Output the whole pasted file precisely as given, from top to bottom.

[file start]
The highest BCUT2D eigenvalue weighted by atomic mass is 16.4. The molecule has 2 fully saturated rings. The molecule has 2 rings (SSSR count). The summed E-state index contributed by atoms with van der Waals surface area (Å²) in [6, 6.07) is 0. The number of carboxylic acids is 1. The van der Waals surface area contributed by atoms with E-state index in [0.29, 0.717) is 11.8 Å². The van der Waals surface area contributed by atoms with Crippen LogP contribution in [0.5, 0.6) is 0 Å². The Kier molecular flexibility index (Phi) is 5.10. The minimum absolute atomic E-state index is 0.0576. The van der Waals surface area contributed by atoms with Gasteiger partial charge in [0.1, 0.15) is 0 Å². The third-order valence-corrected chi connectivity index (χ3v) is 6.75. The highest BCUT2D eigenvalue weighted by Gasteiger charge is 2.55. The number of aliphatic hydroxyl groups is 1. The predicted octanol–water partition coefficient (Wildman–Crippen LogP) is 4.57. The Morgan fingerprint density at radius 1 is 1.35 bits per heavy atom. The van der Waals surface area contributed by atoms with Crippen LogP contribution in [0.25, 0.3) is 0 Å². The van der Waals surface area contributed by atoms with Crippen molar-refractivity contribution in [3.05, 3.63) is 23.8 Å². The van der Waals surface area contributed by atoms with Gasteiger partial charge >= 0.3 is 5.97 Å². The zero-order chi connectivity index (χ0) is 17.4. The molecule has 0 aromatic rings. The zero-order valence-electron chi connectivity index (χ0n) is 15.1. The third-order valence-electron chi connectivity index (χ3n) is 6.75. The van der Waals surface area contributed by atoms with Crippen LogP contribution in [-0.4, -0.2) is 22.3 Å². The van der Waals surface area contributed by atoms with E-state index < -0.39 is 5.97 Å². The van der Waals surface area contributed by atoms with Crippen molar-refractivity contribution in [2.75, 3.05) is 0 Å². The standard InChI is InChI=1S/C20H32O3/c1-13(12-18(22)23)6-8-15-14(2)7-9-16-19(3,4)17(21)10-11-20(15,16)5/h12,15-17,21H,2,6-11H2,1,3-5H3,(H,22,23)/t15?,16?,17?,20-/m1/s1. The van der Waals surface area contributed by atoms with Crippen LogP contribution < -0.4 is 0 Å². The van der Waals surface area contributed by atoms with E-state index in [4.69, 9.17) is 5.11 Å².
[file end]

The highest BCUT2D eigenvalue weighted by atomic mass is 16.4. The molecule has 2 fully saturated rings. The molecule has 2 rings (SSSR count). The summed E-state index contributed by atoms with van der Waals surface area (Å²) in [6, 6.07) is 0. The number of carboxylic acids is 1. The van der Waals surface area contributed by atoms with E-state index in [0.29, 0.717) is 11.8 Å². The van der Waals surface area contributed by atoms with Crippen LogP contribution in [0.5, 0.6) is 0 Å². The Kier molecular flexibility index (Phi) is 5.10. The minimum absolute atomic E-state index is 0.0576. The van der Waals surface area contributed by atoms with Gasteiger partial charge in [0.1, 0.15) is 0 Å². The third-order valence-corrected chi connectivity index (χ3v) is 6.75. The highest BCUT2D eigenvalue weighted by Gasteiger charge is 2.55. The number of aliphatic hydroxyl groups is 1. The predicted octanol–water partition coefficient (Wildman–Crippen LogP) is 4.57. The Morgan fingerprint density at radius 1 is 1.35 bits per heavy atom. The van der Waals surface area contributed by atoms with Crippen LogP contribution in [0.25, 0.3) is 0 Å². The van der Waals surface area contributed by atoms with Crippen molar-refractivity contribution in [3.05, 3.63) is 23.8 Å². The van der Waals surface area contributed by atoms with Gasteiger partial charge >= 0.3 is 5.97 Å². The zero-order chi connectivity index (χ0) is 17.4. The molecule has 0 aromatic rings. The zero-order valence-electron chi connectivity index (χ0n) is 15.1. The third-order valence-electron chi connectivity index (χ3n) is 6.75. The van der Waals surface area contributed by atoms with Crippen LogP contribution in [-0.4, -0.2) is 22.3 Å². The van der Waals surface area contributed by atoms with E-state index < -0.39 is 5.97 Å². The van der Waals surface area contributed by atoms with Crippen molar-refractivity contribution in [2.75, 3.05) is 0 Å². The standard InChI is InChI=1S/C20H32O3/c1-13(12-18(22)23)6-8-15-14(2)7-9-16-19(3,4)17(21)10-11-20(15,16)5/h12,15-17,21H,2,6-11H2,1,3-5H3,(H,22,23)/t15?,16?,17?,20-/m1/s1. The van der Waals surface area contributed by atoms with Crippen LogP contribution < -0.4 is 0 Å². The van der Waals surface area contributed by atoms with E-state index in [4.69, 9.17) is 5.11 Å².